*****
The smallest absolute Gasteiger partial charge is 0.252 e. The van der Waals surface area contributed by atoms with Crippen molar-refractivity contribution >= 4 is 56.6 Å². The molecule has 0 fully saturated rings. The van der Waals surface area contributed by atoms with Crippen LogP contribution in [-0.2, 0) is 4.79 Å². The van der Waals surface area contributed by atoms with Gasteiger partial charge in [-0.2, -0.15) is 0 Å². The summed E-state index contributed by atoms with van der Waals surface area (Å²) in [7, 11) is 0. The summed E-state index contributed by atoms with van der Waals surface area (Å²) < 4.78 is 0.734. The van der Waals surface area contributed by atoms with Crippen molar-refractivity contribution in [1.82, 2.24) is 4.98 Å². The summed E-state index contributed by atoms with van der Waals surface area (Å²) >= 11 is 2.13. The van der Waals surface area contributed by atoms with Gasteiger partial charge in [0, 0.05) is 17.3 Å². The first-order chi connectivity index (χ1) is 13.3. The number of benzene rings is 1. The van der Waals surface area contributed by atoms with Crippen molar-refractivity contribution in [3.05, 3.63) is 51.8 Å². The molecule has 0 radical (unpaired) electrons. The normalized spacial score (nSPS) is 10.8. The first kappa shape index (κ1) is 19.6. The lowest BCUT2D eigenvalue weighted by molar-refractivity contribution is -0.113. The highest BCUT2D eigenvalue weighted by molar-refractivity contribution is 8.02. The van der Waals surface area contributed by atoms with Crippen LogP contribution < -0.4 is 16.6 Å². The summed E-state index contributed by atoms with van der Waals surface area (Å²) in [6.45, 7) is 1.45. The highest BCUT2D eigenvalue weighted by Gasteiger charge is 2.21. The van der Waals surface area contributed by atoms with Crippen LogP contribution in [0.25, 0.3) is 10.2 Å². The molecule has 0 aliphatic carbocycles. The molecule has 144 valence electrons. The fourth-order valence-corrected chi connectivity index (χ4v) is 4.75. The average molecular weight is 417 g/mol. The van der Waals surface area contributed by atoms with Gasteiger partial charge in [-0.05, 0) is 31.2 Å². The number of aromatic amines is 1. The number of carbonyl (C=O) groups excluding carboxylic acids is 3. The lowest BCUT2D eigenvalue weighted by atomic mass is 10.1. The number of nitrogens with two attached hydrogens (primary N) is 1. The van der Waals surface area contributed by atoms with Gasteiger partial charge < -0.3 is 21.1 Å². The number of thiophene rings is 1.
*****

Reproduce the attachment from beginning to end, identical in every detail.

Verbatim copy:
The smallest absolute Gasteiger partial charge is 0.252 e. The van der Waals surface area contributed by atoms with Crippen molar-refractivity contribution >= 4 is 56.6 Å². The molecule has 0 fully saturated rings. The van der Waals surface area contributed by atoms with Crippen LogP contribution in [-0.2, 0) is 4.79 Å². The van der Waals surface area contributed by atoms with Gasteiger partial charge in [-0.2, -0.15) is 0 Å². The summed E-state index contributed by atoms with van der Waals surface area (Å²) in [7, 11) is 0. The summed E-state index contributed by atoms with van der Waals surface area (Å²) < 4.78 is 0.734. The van der Waals surface area contributed by atoms with Crippen molar-refractivity contribution in [1.82, 2.24) is 4.98 Å². The summed E-state index contributed by atoms with van der Waals surface area (Å²) >= 11 is 2.13. The van der Waals surface area contributed by atoms with Gasteiger partial charge in [0, 0.05) is 17.3 Å². The first-order chi connectivity index (χ1) is 13.3. The number of benzene rings is 1. The van der Waals surface area contributed by atoms with Crippen molar-refractivity contribution in [3.05, 3.63) is 51.8 Å². The molecule has 0 radical (unpaired) electrons. The normalized spacial score (nSPS) is 10.8. The first kappa shape index (κ1) is 19.6. The lowest BCUT2D eigenvalue weighted by molar-refractivity contribution is -0.113. The highest BCUT2D eigenvalue weighted by molar-refractivity contribution is 8.02. The van der Waals surface area contributed by atoms with Crippen LogP contribution < -0.4 is 16.6 Å². The summed E-state index contributed by atoms with van der Waals surface area (Å²) in [6.45, 7) is 1.45. The highest BCUT2D eigenvalue weighted by Gasteiger charge is 2.21. The van der Waals surface area contributed by atoms with Crippen LogP contribution in [0.25, 0.3) is 10.2 Å². The molecule has 0 aliphatic carbocycles. The molecule has 144 valence electrons. The fourth-order valence-corrected chi connectivity index (χ4v) is 4.75. The average molecular weight is 417 g/mol. The van der Waals surface area contributed by atoms with Gasteiger partial charge in [-0.05, 0) is 31.2 Å². The number of aromatic amines is 1. The number of carbonyl (C=O) groups excluding carboxylic acids is 3. The lowest BCUT2D eigenvalue weighted by atomic mass is 10.1. The number of nitrogens with two attached hydrogens (primary N) is 1. The van der Waals surface area contributed by atoms with Gasteiger partial charge < -0.3 is 21.1 Å². The number of thiophene rings is 1.